There could be a possibility that a child could suffer from situational depression. This is a situation in which the child would experience depression that is decreased when the situation is resolved. This may be possible but usually applies when there is a beginning and an end to a situation such as a parent dying. There is also chronic depression that is a chemical imbalance that can be impacted by stress such as a parent's illness. However this depression may be persistent and not be impacted at all by a parent's illness. It is difficult to tell since it is always there. This depression can include poor social skills and inability to make friends. It is difficult to say whether she would need hospitalization because the stressor is there. It is probably that a parent's constant illness would not help this situation and that there may be a lack of normal nurturing that can exacerbate the depression. Regardless of the cause depression in young people can be successfully treated.
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I have read the above and wanted to share my thoughts. It is possible that your daughter's depression stems from her beliefs and expectations that were shaped from her environment when she was small - we all create these for ourself in our subconscious mind, and continue to live by them as time goes by, no matter how debilitating or negative. It is possible, for example, that your daughter felt guilty for being healthy and fit when her mother was wracked with pain and had many operations - without being expressed openly, this guilt could go inwards and cause depression. Although your daughter has had yourself as a great role model for a dad, it is possible that she has also been affected by her mother's role model - although unintentional - that life is full of pain and should be so. This has nothing to do with your daughter's intelligence or her conscious mind (ie. what she will talk about if asked) - it's to do with what is locked inside her mind from being small. I see that you have tried counseling - I would suggest that you find either an EMDR specialist (Eye Movement Desensitisation and Reprocessing) which is a trauma therapy (based on the grounds that her moms pain was a trauma for a small girl) or perhaps a hypnotherapist, who could help your daughter to explore her beliefs, expectations and feelings that are held at a subconscious level, with a view to letting them go. See www.emdr.com for more info on EMDR and also to find an EMDR therapist local to yourself. Happy to reply to further questions, or please press accept if you are satisfied with your answer. Best Wishes, Sarah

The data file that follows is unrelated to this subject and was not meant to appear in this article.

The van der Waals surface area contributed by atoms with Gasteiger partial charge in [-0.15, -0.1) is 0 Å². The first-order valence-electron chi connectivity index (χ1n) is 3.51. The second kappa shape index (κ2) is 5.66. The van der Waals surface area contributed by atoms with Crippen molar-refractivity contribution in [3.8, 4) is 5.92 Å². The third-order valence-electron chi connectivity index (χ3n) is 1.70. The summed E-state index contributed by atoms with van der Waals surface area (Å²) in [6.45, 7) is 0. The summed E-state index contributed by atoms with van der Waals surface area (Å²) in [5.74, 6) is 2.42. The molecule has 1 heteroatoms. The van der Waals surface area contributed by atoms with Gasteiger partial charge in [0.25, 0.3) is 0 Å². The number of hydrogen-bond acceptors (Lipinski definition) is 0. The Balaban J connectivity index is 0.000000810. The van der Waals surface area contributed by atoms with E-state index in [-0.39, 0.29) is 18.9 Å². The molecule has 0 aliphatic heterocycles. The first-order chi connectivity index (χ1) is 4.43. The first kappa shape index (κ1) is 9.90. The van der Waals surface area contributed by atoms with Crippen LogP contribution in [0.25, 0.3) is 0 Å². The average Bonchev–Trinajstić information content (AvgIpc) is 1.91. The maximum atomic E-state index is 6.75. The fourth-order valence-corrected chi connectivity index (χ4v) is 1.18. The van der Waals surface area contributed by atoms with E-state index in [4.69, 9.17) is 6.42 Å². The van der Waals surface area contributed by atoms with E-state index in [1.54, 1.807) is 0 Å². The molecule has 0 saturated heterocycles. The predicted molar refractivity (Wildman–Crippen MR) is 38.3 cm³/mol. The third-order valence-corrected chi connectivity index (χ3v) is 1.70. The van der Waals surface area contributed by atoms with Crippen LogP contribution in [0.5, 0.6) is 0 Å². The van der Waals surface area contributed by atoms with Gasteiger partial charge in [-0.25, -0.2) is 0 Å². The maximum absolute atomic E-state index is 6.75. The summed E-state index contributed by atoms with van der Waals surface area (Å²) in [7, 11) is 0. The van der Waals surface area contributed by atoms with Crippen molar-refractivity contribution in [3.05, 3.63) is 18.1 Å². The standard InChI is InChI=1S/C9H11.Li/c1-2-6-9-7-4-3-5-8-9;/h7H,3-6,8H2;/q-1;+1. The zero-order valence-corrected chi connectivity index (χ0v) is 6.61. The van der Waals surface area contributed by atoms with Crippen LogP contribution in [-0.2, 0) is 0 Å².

I like your thinking. And suggested therapy. The counselor I am seeing had mentioned the EMDR but he is not real familiar with it. Let me paint the rest of the picture and see if you still think the same and would suggest the same approach.
About Alison's freshman year in high school she fell away or lost her old core friends and started attaching to new types of friends who had serious emotional issues of their own. The one girl led her down the path of lesbianism and Alison wrestled dearly with this with no one to talk to about it. She grew up in a Christian home and has labeled me as judgemental, overly optimistic and thinks I am always happy. She asked Christ into her heart around age 5 and then got baptisted later around age 8.